“Poems were made by fools like me, but only God can make a tree.” -Joyce Kilmer
Redwood National Park is one of the most unique and beautiful places on the entire planet. Only on the West Coast of the United States will you find these magnificent trees.
Though they aren’t considered the biggest trees in the world, (The Giant Sequoia takes this title because of its sheer volume) they are the tallest.
This redwood is so tall that you can barely see the top of it. I love the way the trunk spirals up towards the heavens, like an infinity tree.
Redwoods can easily grow to 300 feet or more. The tallest tree in the world is Hyperion, and it stands at 379 feet (that’s taller than a football field is long!) in an undisclosed location deep inside Redwood National Park.
When your neck gets tired of craning upwards, just lie on your back and stare at the stunning canopy. When the sun is shining it illuminates leaves and makes moving shadows as far as the eye can see.
Or inspect the tough hide that protects the tree from fire. The bark is surprisingly intricate and beautiful.
Though redwoods can live to be 2,000 years old, they aren’t the oldest trees on earth. The Sequoia has a lengthy lifespan of 4,000 years and the ancient Bristlecone Pine can live up to an astounding 5,000 years. All of these trees reside in California.
But what forces of nature allow these trees to outlast so many other living things? A redwood has a special tannin in its bark that makes it resistant to harmful insects such as termites. These same tannins also make it resistant to fire. Though fire can destroy a redwood, more often than not the fire is only able to spread so far. Most old growth redwoods have scorch marks, but will continue to grow around them.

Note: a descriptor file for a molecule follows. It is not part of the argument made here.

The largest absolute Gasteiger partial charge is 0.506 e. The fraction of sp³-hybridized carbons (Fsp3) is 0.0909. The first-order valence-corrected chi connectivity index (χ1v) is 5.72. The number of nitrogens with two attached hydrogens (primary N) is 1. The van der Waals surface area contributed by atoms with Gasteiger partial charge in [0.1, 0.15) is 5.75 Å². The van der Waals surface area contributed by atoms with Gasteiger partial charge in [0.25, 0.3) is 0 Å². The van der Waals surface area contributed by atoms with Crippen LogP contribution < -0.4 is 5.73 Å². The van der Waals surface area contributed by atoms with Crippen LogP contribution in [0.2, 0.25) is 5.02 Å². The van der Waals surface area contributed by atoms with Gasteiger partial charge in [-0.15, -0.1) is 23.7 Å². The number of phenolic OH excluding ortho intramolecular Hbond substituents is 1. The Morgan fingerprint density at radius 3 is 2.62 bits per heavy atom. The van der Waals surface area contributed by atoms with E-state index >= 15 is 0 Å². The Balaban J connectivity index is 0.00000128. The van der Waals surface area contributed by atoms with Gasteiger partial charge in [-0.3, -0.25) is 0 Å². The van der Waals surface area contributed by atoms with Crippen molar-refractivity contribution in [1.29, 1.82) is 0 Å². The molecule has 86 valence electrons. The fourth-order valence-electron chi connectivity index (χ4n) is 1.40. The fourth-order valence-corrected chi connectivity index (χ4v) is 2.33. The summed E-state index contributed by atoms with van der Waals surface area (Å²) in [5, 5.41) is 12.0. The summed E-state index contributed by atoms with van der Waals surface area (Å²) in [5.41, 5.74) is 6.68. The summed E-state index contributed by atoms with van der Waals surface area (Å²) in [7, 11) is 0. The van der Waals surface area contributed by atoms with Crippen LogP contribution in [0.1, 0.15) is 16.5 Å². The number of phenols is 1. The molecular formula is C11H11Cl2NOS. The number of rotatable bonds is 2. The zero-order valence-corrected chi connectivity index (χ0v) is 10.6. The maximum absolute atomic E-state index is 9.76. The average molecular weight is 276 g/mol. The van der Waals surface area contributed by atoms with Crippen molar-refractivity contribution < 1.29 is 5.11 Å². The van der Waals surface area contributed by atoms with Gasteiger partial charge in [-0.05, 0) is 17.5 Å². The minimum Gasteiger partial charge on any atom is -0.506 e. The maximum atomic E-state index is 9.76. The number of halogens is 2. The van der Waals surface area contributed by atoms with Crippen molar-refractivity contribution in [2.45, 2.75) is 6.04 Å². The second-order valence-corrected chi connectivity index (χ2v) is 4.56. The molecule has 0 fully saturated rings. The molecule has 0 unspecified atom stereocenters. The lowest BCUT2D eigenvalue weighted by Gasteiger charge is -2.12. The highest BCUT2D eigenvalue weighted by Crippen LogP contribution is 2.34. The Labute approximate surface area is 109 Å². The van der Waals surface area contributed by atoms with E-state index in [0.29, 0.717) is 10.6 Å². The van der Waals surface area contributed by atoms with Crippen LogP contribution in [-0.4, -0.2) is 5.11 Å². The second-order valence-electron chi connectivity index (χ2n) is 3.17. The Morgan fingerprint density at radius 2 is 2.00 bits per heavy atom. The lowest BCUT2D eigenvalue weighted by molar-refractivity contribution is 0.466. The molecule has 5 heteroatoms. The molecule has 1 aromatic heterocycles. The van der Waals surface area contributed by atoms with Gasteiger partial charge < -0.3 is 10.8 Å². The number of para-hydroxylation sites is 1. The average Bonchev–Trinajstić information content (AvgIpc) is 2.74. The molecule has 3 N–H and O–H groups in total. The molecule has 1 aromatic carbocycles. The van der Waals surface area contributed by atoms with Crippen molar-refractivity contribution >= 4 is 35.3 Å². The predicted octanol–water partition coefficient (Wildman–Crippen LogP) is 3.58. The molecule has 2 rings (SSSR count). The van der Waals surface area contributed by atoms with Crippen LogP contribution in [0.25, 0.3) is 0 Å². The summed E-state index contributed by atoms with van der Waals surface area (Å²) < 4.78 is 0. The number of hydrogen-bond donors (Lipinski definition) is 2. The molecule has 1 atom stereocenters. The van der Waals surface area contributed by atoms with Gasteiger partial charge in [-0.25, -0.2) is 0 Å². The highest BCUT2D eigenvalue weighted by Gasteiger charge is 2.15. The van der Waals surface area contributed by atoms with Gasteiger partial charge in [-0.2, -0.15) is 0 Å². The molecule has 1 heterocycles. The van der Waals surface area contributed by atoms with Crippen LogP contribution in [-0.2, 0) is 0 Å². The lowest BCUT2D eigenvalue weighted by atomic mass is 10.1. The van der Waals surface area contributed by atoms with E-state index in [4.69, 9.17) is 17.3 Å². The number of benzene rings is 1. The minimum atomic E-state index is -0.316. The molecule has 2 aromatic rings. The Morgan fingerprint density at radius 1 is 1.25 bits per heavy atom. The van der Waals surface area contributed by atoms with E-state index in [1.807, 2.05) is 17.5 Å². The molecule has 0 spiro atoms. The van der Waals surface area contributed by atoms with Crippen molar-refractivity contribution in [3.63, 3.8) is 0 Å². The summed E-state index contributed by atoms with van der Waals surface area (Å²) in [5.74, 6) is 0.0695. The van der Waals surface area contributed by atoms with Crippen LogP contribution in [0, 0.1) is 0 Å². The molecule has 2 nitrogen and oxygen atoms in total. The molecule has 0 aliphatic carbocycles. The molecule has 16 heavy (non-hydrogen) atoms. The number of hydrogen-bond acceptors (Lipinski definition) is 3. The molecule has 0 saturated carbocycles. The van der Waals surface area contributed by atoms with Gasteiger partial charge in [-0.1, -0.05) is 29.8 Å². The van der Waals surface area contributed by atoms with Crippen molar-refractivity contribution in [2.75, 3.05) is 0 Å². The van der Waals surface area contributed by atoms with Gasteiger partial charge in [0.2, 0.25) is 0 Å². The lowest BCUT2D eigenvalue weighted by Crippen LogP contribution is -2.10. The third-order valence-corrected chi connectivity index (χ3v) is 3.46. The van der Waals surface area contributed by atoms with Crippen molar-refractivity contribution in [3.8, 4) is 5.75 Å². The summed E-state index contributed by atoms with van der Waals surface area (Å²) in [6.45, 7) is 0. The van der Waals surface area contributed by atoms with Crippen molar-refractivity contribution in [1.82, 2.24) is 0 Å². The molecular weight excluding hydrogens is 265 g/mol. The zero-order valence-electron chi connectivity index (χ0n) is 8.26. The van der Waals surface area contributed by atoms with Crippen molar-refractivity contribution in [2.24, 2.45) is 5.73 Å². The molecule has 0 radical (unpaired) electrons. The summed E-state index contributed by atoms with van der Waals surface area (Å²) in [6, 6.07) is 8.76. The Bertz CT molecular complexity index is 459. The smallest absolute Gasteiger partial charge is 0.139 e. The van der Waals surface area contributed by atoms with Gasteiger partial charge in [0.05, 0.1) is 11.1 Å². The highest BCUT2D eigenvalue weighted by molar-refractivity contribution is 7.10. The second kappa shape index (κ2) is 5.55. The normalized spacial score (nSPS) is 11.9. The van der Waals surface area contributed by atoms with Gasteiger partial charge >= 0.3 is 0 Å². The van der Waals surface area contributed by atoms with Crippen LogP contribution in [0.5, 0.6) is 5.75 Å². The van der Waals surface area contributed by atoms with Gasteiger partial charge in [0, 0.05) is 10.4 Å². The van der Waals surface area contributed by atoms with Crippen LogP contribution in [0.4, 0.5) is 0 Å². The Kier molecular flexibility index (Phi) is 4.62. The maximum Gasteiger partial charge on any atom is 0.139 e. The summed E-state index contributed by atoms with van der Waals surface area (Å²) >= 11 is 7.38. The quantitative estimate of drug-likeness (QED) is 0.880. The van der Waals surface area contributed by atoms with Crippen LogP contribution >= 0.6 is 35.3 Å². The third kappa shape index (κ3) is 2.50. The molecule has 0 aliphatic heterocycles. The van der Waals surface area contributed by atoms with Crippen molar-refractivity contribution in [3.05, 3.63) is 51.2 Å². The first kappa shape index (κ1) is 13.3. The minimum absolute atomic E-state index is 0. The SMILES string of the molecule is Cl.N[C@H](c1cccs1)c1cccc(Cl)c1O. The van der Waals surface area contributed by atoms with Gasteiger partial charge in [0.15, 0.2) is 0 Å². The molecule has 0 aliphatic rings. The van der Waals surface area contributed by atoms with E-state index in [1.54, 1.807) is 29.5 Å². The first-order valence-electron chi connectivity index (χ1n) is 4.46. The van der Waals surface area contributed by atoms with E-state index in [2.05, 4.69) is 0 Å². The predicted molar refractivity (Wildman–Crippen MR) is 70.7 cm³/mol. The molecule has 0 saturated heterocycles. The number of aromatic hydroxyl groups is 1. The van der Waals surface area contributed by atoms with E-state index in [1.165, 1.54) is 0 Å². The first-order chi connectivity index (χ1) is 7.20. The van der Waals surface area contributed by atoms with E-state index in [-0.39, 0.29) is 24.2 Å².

This redwood may appear as though it’s reached a smoldering end, but it is still very much alive:
Rain and fog are the other two components of long life for these giants. From November to April these trees receive up to 140 inches of rain, and in the summertime the coastal fog continues to nourish them. The temperate climate of the Northern California coast keeps them at a comfortable range of 40-65 degrees all year round.
There are several small species of newts, salamanders, and birds that spend their entire lives in a redwood tree without ever touching the ground.
Devastatingly, 95% of the old growth redwoods have been cut down. Redwood National Park protects about half of the remaining trees.
There are several State Parks such as Jedidiah Smith, Prairie Creek Woods, (home of Fern Canyon) and Humbolt that surround Redwood NP. These parks are definitely worth a visit as they protect much of the remaining old growth forest. Muir Woods guards the last remaining grove in the San Francisco area.
The best camping can be found in Jed Smith SP or in the Crescent City KOA. Your tent will be completely dwarfed by the enormous redwoods surrounding it.
I’ve barely touched on everything there is to do and see in this park- there are scenic drives that weave precariously through the tall trees, abundant wildlife to observe, and gorgeous beaches. This is a very popular “roadside” park which means the majority of visitors get out of their cars at the turnouts, then get back in and drive on. This can be very fortunate for hikers- step a mere mile onto any trail and have the whole forest to yourself!
Visiting Redwood NP is exploring another world. I love it here so much. As far as an overall National Park experience goes- hiking, camping, peace & quiet, wildlife, scenery, weather, etc... Redwood is up on the very top of my favorites list.